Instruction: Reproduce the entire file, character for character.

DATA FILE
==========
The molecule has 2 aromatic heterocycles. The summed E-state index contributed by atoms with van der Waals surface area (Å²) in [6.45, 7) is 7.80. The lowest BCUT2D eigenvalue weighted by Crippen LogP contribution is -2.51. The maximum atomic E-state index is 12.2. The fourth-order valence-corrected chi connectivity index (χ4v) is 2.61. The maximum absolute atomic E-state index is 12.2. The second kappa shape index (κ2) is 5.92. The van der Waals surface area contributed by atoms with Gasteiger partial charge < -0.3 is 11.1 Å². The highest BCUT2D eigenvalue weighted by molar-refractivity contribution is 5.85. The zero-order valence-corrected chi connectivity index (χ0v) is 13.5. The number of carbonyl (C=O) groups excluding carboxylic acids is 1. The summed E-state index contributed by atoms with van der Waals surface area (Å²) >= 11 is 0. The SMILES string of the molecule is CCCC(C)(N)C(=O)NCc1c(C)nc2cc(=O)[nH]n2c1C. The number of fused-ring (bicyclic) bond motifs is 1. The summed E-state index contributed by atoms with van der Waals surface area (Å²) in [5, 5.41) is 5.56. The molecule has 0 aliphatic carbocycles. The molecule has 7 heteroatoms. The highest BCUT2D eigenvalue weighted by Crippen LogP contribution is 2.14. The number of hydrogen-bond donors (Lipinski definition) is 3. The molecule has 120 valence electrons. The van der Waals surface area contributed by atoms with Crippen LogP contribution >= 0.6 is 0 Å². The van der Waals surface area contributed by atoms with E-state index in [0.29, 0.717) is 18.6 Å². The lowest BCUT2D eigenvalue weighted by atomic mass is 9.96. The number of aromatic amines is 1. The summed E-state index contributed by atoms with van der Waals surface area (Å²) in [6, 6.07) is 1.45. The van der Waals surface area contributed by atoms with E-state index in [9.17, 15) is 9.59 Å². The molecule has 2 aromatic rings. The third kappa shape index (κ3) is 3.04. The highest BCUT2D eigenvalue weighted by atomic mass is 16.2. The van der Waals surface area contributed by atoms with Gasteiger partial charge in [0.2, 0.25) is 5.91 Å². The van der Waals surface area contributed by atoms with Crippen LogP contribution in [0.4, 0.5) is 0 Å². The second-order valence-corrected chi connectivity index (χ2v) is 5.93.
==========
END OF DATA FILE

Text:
The molecule has 2 aromatic heterocycles. The summed E-state index contributed by atoms with van der Waals surface area (Å²) in [6.45, 7) is 7.80. The lowest BCUT2D eigenvalue weighted by Crippen LogP contribution is -2.51. The maximum atomic E-state index is 12.2. The fourth-order valence-corrected chi connectivity index (χ4v) is 2.61. The maximum absolute atomic E-state index is 12.2. The second kappa shape index (κ2) is 5.92. The van der Waals surface area contributed by atoms with Gasteiger partial charge < -0.3 is 11.1 Å². The highest BCUT2D eigenvalue weighted by molar-refractivity contribution is 5.85. The zero-order valence-corrected chi connectivity index (χ0v) is 13.5. The number of carbonyl (C=O) groups excluding carboxylic acids is 1. The summed E-state index contributed by atoms with van der Waals surface area (Å²) >= 11 is 0. The SMILES string of the molecule is CCCC(C)(N)C(=O)NCc1c(C)nc2cc(=O)[nH]n2c1C. The number of fused-ring (bicyclic) bond motifs is 1. The summed E-state index contributed by atoms with van der Waals surface area (Å²) in [5, 5.41) is 5.56. The molecule has 0 aliphatic carbocycles. The molecule has 7 heteroatoms. The highest BCUT2D eigenvalue weighted by Crippen LogP contribution is 2.14. The number of hydrogen-bond donors (Lipinski definition) is 3. The molecule has 120 valence electrons. The van der Waals surface area contributed by atoms with Crippen LogP contribution >= 0.6 is 0 Å². The van der Waals surface area contributed by atoms with E-state index in [0.29, 0.717) is 18.6 Å². The lowest BCUT2D eigenvalue weighted by atomic mass is 9.96. The number of aromatic amines is 1. The summed E-state index contributed by atoms with van der Waals surface area (Å²) in [6, 6.07) is 1.45. The van der Waals surface area contributed by atoms with E-state index in [9.17, 15) is 9.59 Å². The molecule has 2 aromatic rings. The third kappa shape index (κ3) is 3.04. The highest BCUT2D eigenvalue weighted by atomic mass is 16.2. The van der Waals surface area contributed by atoms with Gasteiger partial charge in [0.2, 0.25) is 5.91 Å². The van der Waals surface area contributed by atoms with Crippen LogP contribution in [0.4, 0.5) is 0 Å². The second-order valence-corrected chi connectivity index (χ2v) is 5.93.